Why Is My Kitchen Faucet Making A Humming Noise? (Explained)

Every time you turn on the faucet, you expect it to work properly without making any noise or any other issues. But unfortunately, you end up with a humming noise in the kitchen faucet.

These are the common problems that can arise in a faucet. So let’s understand the reason why your kitchen faucet is making a humming noise.

The humming noise in your kitchen faucet can be caused by various reasons. The most common reasons are the shut-off valve is not fully open, a worn-out faucet washer, a faulty cartridge, a loose washer on a shut-off valve, or water pressure is too high.

To fix this first you need to check the shut-off valves under the sink. Sometimes shut-off valves are not completely open and start making a humming noise.

However, if you are not able to turn the shut-off valve in a fully open position that means the washer has been loosed inside the valve and it needs to be replaced.

Also, there could be other reasons that we had explained below.

Reasons Why Kitchen Faucet Making A Humming Noise

Shut-Off Valves Are Not Fully Open

The most common reason that causes the “faucet humming noise “is when the hot or cold water supply valves under the sink are not fully open.

In this case, the water that passes through the valve is narrowed and starts vibrating inside the valve. This vibration further passes to the faucet and it starts making a humming noise.

When high water pressure enters the valves, the washer starts moving backward and forward rapidly and causes a humming noise.

The solution is quite easy – first, turn on the faucet and let the faucet make a humming noise.

Then Go under the sink and check both the supply valves hot and cold to understand where the sound is coming from. Once you find the valve then simply turn the valve in a completely open position.

Because partially closed water valves will cause the humming noise issue. So make sure that hot and cold water valves are completely open.

Loose Washer On A Shut Off Valve

If you are not able to turn the shutoff valve in a fully open position, the reason is a loose washer. Due to repeated use and age, the rubber washer wears out and it does not work properly.

In this case, you have to remove the shutoff valve so that you can replace the washer.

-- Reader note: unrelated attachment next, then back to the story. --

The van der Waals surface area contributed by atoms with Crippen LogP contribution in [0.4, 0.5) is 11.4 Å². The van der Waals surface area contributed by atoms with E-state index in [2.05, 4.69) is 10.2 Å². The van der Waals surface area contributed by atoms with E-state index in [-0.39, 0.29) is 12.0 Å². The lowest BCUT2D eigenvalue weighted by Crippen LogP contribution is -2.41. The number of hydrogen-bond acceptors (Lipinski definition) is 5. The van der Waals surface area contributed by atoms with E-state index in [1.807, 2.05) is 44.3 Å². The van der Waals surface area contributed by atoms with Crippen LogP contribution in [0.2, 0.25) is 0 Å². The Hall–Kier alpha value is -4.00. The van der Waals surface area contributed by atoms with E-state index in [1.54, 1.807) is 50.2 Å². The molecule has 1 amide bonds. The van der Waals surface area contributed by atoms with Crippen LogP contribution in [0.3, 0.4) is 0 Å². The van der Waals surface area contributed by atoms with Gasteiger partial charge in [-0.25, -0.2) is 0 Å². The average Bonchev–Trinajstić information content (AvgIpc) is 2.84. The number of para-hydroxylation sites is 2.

The first thing you have to do is turn off both valves under the sink and then turn off the main water supply of the house.

Also, place the bucket under the shutoff valve to drain the remaining water inside the valve.

Now, you will see a nut on the base of the handle stem that holds the valve in place. Here you will need two wrenches to perform this job.

One will be required to hold the valve itself and the other one is required to loosen the nut. Once you loosen the nut, simply remove the shut-off valve. At the bottom of the valve stem, you will find a washer held in place.

You will notice that the condition of the washer will be partially disintegrated or maybe mostly disintegrated. In this situation, simply replace the washer with the new one.

Remember that, while replacing the washer, check the size and fitting of the washer. If replacing the washer doesn’t solve the problem, replace the shutoff valve.

You can buy the washer or shut-off valve from a home depot store or any hardware store near you or maybe the manufacturer can replace the parts for free. So ask your manufacturer, do they provide free replacement.

Worn Out or Loose Faucet Washers

The other reason could be a worn-out or loose washer in the faucet.

Every time you use your faucet, the washer is forced against the valve seat and it produces constant friction due to which it wears out or gets loose.

So when water passes through the faucet, the loose washer starts vibrating. As a result, the faucet starts producing a humming noise.

To fix it follow these steps: turn off the water supply valve (both hot and cold) under the kitchen sink. Remove the faucet handle, you will find a screw on the side or top of the faucet handle.

Once the screw is removed, take out the faucet handle. Now remove the stem with the help of pliers.